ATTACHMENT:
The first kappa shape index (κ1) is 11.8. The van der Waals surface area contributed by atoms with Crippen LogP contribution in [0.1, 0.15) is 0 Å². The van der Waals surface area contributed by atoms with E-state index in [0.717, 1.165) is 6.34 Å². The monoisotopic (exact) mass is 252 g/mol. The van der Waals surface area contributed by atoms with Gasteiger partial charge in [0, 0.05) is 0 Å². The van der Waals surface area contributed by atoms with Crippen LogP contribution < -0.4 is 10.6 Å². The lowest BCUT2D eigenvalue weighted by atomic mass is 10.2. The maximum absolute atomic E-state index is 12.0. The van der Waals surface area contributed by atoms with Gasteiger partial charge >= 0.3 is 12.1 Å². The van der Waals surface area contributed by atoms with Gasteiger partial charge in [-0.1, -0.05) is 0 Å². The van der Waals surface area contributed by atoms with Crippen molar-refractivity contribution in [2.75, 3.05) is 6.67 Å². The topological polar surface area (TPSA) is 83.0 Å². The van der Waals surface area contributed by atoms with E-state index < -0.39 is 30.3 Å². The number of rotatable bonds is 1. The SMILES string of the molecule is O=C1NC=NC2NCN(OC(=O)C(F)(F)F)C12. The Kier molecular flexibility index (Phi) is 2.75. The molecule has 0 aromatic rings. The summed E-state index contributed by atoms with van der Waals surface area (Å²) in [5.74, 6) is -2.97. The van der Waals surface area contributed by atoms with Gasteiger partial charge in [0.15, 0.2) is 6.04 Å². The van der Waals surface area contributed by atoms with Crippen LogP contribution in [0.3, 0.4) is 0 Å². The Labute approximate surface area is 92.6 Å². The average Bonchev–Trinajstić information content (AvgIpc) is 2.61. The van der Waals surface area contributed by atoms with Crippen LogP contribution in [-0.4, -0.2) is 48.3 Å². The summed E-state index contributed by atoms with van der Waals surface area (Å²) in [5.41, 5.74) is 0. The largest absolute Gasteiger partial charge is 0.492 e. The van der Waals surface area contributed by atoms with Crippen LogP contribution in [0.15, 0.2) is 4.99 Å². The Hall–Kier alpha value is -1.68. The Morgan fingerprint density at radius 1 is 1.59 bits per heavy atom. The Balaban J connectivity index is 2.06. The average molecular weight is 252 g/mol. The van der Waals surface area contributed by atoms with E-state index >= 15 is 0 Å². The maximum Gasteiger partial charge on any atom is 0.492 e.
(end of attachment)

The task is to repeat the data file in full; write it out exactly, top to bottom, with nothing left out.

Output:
The first kappa shape index (κ1) is 11.8. The van der Waals surface area contributed by atoms with Crippen LogP contribution in [0.1, 0.15) is 0 Å². The van der Waals surface area contributed by atoms with E-state index in [0.717, 1.165) is 6.34 Å². The monoisotopic (exact) mass is 252 g/mol. The van der Waals surface area contributed by atoms with Gasteiger partial charge in [0, 0.05) is 0 Å². The van der Waals surface area contributed by atoms with Crippen LogP contribution < -0.4 is 10.6 Å². The lowest BCUT2D eigenvalue weighted by atomic mass is 10.2. The maximum absolute atomic E-state index is 12.0. The van der Waals surface area contributed by atoms with Gasteiger partial charge >= 0.3 is 12.1 Å². The van der Waals surface area contributed by atoms with Gasteiger partial charge in [-0.1, -0.05) is 0 Å². The van der Waals surface area contributed by atoms with Crippen molar-refractivity contribution in [2.75, 3.05) is 6.67 Å². The topological polar surface area (TPSA) is 83.0 Å². The van der Waals surface area contributed by atoms with E-state index < -0.39 is 30.3 Å². The number of rotatable bonds is 1. The SMILES string of the molecule is O=C1NC=NC2NCN(OC(=O)C(F)(F)F)C12. The Kier molecular flexibility index (Phi) is 2.75. The molecule has 0 aromatic rings. The summed E-state index contributed by atoms with van der Waals surface area (Å²) in [5.74, 6) is -2.97. The van der Waals surface area contributed by atoms with Gasteiger partial charge in [0.15, 0.2) is 6.04 Å². The van der Waals surface area contributed by atoms with Crippen LogP contribution in [0.3, 0.4) is 0 Å². The Labute approximate surface area is 92.6 Å². The average Bonchev–Trinajstić information content (AvgIpc) is 2.61. The van der Waals surface area contributed by atoms with Crippen LogP contribution in [-0.4, -0.2) is 48.3 Å². The summed E-state index contributed by atoms with van der Waals surface area (Å²) in [5.41, 5.74) is 0. The largest absolute Gasteiger partial charge is 0.492 e. The van der Waals surface area contributed by atoms with Crippen LogP contribution in [0.15, 0.2) is 4.99 Å². The Hall–Kier alpha value is -1.68. The Morgan fingerprint density at radius 1 is 1.59 bits per heavy atom. The Balaban J connectivity index is 2.06. The average molecular weight is 252 g/mol. The van der Waals surface area contributed by atoms with E-state index >= 15 is 0 Å². The maximum Gasteiger partial charge on any atom is 0.492 e.